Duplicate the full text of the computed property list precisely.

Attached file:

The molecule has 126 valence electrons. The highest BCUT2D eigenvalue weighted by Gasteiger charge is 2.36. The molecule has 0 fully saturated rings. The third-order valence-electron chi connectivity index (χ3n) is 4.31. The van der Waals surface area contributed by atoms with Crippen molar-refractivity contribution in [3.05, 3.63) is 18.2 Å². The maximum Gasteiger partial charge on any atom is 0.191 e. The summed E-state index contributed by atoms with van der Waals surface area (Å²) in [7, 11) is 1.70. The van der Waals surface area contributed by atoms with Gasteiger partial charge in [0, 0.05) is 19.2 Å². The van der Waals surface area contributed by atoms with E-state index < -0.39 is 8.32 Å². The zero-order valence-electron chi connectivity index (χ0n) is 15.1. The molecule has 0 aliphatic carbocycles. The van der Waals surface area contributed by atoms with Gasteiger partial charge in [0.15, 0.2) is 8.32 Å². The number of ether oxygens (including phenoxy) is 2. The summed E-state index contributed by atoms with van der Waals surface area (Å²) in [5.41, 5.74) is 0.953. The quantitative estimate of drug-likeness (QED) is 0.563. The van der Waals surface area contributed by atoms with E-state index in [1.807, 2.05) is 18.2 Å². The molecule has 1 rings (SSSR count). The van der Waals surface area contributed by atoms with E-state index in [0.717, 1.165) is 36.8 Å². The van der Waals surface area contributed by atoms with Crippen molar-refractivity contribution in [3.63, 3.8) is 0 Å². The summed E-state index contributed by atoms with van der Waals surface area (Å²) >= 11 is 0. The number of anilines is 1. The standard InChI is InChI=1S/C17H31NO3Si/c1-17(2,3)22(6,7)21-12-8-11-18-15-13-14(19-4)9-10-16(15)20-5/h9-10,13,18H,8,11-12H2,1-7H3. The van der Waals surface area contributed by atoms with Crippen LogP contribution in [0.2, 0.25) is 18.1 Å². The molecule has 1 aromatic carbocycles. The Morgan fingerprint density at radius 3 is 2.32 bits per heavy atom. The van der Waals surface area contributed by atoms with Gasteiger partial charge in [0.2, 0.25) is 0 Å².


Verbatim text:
The molecule has 126 valence electrons. The highest BCUT2D eigenvalue weighted by Gasteiger charge is 2.36. The molecule has 0 fully saturated rings. The third-order valence-electron chi connectivity index (χ3n) is 4.31. The van der Waals surface area contributed by atoms with Crippen molar-refractivity contribution in [3.05, 3.63) is 18.2 Å². The maximum Gasteiger partial charge on any atom is 0.191 e. The summed E-state index contributed by atoms with van der Waals surface area (Å²) in [7, 11) is 1.70. The van der Waals surface area contributed by atoms with Gasteiger partial charge in [0, 0.05) is 19.2 Å². The van der Waals surface area contributed by atoms with E-state index < -0.39 is 8.32 Å². The zero-order valence-electron chi connectivity index (χ0n) is 15.1. The molecule has 0 aliphatic carbocycles. The van der Waals surface area contributed by atoms with Gasteiger partial charge in [0.15, 0.2) is 8.32 Å². The number of ether oxygens (including phenoxy) is 2. The summed E-state index contributed by atoms with van der Waals surface area (Å²) in [5.41, 5.74) is 0.953. The quantitative estimate of drug-likeness (QED) is 0.563. The van der Waals surface area contributed by atoms with E-state index in [1.807, 2.05) is 18.2 Å². The molecule has 1 rings (SSSR count). The van der Waals surface area contributed by atoms with E-state index in [0.717, 1.165) is 36.8 Å². The van der Waals surface area contributed by atoms with Crippen molar-refractivity contribution in [3.63, 3.8) is 0 Å². The summed E-state index contributed by atoms with van der Waals surface area (Å²) >= 11 is 0. The number of anilines is 1. The standard InChI is InChI=1S/C17H31NO3Si/c1-17(2,3)22(6,7)21-12-8-11-18-15-13-14(19-4)9-10-16(15)20-5/h9-10,13,18H,8,11-12H2,1-7H3. The van der Waals surface area contributed by atoms with Crippen LogP contribution in [0.2, 0.25) is 18.1 Å². The molecule has 1 aromatic carbocycles. The Morgan fingerprint density at radius 3 is 2.32 bits per heavy atom. The van der Waals surface area contributed by atoms with Gasteiger partial charge in [0.2, 0.25) is 0 Å².